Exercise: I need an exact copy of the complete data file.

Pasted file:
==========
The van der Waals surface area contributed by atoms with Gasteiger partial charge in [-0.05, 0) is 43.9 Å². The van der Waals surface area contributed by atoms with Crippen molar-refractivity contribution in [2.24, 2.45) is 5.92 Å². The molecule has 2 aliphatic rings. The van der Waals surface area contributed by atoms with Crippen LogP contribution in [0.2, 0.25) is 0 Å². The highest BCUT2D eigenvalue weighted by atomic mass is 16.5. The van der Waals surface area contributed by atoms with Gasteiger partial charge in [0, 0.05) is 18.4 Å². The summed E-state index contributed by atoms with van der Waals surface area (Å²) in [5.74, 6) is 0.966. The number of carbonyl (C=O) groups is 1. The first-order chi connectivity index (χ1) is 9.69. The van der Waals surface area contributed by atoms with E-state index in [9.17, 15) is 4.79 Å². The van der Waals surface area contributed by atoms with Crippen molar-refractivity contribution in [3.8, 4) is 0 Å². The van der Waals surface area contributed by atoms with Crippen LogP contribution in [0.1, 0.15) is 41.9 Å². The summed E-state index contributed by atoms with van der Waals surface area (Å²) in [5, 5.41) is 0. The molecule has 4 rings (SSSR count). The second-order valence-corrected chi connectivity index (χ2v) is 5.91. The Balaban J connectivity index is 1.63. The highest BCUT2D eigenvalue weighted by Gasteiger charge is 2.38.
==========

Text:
The van der Waals surface area contributed by atoms with Gasteiger partial charge in [-0.05, 0) is 43.9 Å². The van der Waals surface area contributed by atoms with Crippen molar-refractivity contribution in [2.24, 2.45) is 5.92 Å². The molecule has 2 aliphatic rings. The van der Waals surface area contributed by atoms with Crippen LogP contribution in [0.2, 0.25) is 0 Å². The highest BCUT2D eigenvalue weighted by atomic mass is 16.5. The van der Waals surface area contributed by atoms with Gasteiger partial charge in [0, 0.05) is 18.4 Å². The summed E-state index contributed by atoms with van der Waals surface area (Å²) in [5.74, 6) is 0.966. The number of carbonyl (C=O) groups is 1. The first-order chi connectivity index (χ1) is 9.69. The van der Waals surface area contributed by atoms with E-state index in [9.17, 15) is 4.79 Å². The van der Waals surface area contributed by atoms with Crippen molar-refractivity contribution in [3.8, 4) is 0 Å². The van der Waals surface area contributed by atoms with Crippen LogP contribution in [0.1, 0.15) is 41.9 Å². The summed E-state index contributed by atoms with van der Waals surface area (Å²) in [5, 5.41) is 0. The molecule has 4 rings (SSSR count). The second-order valence-corrected chi connectivity index (χ2v) is 5.91. The Balaban J connectivity index is 1.63. The highest BCUT2D eigenvalue weighted by Gasteiger charge is 2.38.